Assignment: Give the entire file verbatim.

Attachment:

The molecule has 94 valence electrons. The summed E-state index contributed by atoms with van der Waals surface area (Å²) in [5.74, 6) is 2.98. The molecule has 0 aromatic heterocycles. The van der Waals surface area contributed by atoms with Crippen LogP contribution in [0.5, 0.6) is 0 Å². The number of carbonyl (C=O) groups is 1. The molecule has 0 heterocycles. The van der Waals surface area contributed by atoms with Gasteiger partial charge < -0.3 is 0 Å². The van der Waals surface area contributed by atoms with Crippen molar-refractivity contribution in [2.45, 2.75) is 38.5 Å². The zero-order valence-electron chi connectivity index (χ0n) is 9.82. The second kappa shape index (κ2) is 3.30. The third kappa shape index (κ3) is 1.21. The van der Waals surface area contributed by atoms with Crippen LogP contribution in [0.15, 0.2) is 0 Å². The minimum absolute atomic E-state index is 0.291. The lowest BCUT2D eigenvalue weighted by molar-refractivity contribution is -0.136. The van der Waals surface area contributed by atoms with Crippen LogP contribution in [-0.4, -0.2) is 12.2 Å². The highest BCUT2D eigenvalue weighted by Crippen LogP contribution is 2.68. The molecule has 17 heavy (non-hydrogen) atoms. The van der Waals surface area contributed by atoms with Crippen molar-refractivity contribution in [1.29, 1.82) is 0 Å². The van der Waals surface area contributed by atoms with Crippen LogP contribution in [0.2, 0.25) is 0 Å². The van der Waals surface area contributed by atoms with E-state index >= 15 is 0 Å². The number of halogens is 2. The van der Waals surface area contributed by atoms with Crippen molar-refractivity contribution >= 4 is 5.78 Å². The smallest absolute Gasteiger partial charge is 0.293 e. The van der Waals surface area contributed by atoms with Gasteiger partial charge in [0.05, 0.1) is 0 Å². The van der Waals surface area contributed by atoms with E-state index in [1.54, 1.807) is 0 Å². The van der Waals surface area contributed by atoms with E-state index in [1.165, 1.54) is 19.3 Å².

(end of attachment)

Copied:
The molecule has 94 valence electrons. The summed E-state index contributed by atoms with van der Waals surface area (Å²) in [5.74, 6) is 2.98. The molecule has 0 aromatic heterocycles. The van der Waals surface area contributed by atoms with Crippen LogP contribution in [0.5, 0.6) is 0 Å². The number of carbonyl (C=O) groups is 1. The molecule has 0 heterocycles. The van der Waals surface area contributed by atoms with Gasteiger partial charge < -0.3 is 0 Å². The van der Waals surface area contributed by atoms with Crippen molar-refractivity contribution in [2.45, 2.75) is 38.5 Å². The zero-order valence-electron chi connectivity index (χ0n) is 9.82. The second kappa shape index (κ2) is 3.30. The third kappa shape index (κ3) is 1.21. The van der Waals surface area contributed by atoms with Crippen LogP contribution in [0.15, 0.2) is 0 Å². The minimum absolute atomic E-state index is 0.291. The lowest BCUT2D eigenvalue weighted by molar-refractivity contribution is -0.136. The van der Waals surface area contributed by atoms with Crippen LogP contribution in [-0.4, -0.2) is 12.2 Å². The highest BCUT2D eigenvalue weighted by Crippen LogP contribution is 2.68. The molecule has 17 heavy (non-hydrogen) atoms. The van der Waals surface area contributed by atoms with Crippen molar-refractivity contribution in [1.29, 1.82) is 0 Å². The van der Waals surface area contributed by atoms with Crippen LogP contribution in [0.2, 0.25) is 0 Å². The van der Waals surface area contributed by atoms with E-state index >= 15 is 0 Å². The number of halogens is 2. The van der Waals surface area contributed by atoms with Crippen molar-refractivity contribution >= 4 is 5.78 Å². The smallest absolute Gasteiger partial charge is 0.293 e. The van der Waals surface area contributed by atoms with Gasteiger partial charge in [0.05, 0.1) is 0 Å². The van der Waals surface area contributed by atoms with E-state index in [1.54, 1.807) is 0 Å². The van der Waals surface area contributed by atoms with E-state index in [1.165, 1.54) is 19.3 Å².